Introduction to the Special Issue “Revealing Mutually Constitutive Ties between the Information and Learning Sciences”
June Ahn and Ingrid Erickson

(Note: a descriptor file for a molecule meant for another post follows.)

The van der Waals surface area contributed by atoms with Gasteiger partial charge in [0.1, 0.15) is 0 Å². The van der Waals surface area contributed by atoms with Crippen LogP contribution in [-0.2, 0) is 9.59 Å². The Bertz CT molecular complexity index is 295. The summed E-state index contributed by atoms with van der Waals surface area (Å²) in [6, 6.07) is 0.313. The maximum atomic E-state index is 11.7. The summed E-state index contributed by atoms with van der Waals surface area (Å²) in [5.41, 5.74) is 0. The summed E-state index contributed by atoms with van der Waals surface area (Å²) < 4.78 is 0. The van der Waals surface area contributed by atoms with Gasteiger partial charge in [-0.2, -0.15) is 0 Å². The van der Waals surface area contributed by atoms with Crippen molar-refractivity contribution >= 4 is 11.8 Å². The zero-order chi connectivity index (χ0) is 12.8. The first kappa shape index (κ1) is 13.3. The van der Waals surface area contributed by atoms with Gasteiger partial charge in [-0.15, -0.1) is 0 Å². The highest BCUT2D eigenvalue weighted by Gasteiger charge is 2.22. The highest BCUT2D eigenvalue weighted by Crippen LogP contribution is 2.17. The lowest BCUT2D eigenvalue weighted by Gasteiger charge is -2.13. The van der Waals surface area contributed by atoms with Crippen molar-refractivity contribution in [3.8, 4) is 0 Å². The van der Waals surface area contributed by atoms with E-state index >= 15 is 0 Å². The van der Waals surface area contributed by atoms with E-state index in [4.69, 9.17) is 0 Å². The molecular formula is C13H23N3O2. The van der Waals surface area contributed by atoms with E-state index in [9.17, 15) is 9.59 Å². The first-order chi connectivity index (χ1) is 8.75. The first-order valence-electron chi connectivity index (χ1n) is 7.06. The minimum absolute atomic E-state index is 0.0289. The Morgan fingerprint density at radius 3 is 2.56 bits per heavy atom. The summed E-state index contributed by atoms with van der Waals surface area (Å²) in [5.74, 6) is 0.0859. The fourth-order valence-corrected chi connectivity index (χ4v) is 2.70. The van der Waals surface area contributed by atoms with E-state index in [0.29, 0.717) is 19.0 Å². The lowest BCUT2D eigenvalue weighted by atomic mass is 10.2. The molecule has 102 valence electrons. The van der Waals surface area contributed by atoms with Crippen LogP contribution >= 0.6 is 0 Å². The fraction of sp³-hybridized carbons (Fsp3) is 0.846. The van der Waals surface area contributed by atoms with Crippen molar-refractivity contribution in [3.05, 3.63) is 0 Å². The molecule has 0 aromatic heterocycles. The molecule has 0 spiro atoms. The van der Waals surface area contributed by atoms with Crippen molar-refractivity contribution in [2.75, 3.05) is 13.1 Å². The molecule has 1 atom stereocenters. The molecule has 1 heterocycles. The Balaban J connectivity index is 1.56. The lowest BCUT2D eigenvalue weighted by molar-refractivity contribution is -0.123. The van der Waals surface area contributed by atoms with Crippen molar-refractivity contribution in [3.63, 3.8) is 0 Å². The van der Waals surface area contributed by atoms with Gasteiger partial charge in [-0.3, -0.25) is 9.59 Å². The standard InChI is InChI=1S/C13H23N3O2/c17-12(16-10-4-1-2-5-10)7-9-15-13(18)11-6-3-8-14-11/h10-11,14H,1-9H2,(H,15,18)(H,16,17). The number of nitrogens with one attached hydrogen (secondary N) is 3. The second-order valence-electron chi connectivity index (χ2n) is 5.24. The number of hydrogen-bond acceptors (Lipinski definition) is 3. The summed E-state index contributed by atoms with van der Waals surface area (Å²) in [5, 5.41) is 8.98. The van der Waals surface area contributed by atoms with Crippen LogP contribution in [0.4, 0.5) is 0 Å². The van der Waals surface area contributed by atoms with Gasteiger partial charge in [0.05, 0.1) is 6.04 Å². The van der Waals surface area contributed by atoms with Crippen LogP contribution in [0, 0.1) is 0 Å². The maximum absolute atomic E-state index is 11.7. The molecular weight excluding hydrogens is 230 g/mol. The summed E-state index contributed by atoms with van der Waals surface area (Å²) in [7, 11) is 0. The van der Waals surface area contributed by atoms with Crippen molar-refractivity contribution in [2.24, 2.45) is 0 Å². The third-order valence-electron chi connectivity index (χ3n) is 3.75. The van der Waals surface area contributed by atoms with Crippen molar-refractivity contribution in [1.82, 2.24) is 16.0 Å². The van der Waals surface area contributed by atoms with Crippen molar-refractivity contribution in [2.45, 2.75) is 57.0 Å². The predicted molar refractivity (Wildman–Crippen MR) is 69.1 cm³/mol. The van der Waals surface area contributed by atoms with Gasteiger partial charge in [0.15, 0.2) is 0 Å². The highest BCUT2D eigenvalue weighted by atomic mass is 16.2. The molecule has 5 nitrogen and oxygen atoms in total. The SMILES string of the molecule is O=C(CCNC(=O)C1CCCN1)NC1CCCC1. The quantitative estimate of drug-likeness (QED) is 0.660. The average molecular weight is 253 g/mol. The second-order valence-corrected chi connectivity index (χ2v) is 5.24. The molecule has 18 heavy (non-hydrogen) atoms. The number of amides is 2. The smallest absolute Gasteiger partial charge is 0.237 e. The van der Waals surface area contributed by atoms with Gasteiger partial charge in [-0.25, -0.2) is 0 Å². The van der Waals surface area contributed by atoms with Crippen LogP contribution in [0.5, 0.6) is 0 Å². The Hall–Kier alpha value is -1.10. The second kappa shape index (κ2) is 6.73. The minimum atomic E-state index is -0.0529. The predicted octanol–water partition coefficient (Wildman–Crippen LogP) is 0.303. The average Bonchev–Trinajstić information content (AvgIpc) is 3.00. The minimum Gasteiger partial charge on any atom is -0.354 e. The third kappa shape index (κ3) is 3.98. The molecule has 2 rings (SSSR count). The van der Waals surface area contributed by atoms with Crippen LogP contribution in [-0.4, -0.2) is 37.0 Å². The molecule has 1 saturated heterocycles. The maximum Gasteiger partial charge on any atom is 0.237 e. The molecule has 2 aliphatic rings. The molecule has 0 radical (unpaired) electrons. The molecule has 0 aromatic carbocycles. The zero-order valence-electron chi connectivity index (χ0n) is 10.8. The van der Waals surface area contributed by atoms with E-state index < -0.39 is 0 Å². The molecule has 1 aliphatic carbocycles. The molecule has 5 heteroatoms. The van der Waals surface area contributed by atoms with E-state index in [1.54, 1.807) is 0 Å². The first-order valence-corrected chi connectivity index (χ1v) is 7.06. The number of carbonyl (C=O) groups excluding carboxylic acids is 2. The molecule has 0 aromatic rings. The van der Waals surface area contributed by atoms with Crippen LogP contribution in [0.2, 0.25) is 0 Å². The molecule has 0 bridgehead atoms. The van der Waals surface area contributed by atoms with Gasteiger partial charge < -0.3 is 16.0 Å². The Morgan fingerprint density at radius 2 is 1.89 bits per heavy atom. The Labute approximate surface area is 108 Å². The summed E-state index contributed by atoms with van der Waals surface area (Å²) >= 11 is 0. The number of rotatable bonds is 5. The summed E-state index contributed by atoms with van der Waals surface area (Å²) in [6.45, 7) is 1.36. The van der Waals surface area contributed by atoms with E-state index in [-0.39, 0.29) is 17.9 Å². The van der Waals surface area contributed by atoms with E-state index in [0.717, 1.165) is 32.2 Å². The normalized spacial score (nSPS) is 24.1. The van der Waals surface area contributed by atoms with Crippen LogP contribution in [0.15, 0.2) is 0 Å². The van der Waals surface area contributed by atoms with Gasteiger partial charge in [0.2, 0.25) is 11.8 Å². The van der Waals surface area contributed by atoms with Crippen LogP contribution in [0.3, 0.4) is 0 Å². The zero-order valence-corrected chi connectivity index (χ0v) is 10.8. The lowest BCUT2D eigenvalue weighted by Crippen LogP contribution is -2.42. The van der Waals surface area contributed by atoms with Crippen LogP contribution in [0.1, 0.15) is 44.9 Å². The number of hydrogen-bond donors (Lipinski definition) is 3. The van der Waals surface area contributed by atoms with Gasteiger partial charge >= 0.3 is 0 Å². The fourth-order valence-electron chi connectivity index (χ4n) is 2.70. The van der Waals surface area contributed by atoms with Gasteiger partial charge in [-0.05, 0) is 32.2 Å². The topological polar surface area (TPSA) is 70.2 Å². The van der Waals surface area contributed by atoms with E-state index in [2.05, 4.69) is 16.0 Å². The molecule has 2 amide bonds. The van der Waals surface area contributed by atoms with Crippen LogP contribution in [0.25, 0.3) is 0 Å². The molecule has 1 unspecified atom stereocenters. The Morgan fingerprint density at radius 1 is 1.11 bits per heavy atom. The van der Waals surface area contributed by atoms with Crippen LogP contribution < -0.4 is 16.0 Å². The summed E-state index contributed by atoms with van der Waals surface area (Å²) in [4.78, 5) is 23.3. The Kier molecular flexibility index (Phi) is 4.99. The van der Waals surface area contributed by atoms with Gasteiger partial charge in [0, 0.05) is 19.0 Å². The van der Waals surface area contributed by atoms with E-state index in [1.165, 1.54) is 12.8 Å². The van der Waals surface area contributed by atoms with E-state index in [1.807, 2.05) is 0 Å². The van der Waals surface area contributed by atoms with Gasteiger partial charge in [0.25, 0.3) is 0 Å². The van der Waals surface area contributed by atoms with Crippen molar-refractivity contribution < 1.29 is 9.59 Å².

People interact with technology, information, and each other much differently than they did a decade ago and, in some ways, even a year ago. Indeed, these claims are no longer new, nor undocumented. Researchers have revealed for years now how information and communication technologies (ICTs) are shifting the way that many individuals go online as part of their everyday routine (Madden, Lenhart, Duggan, Cortesi, & Gasser, 2013); aid in the development of new friendships or social conflict (e.g. bullying, youth drama etc.) (Ahn, 2011; boyd, 2014; Ito et al., 2013); and create opportunities to publicly ponder questions about life, love, politics, or where to eat for dinner (e.g., He, Kraus, & Preece, 2013; Mamykina, Manoim, Mittal, Hripcsak, & Hartmann, 2011; Morris, Teevan, & Panovich, 2010).
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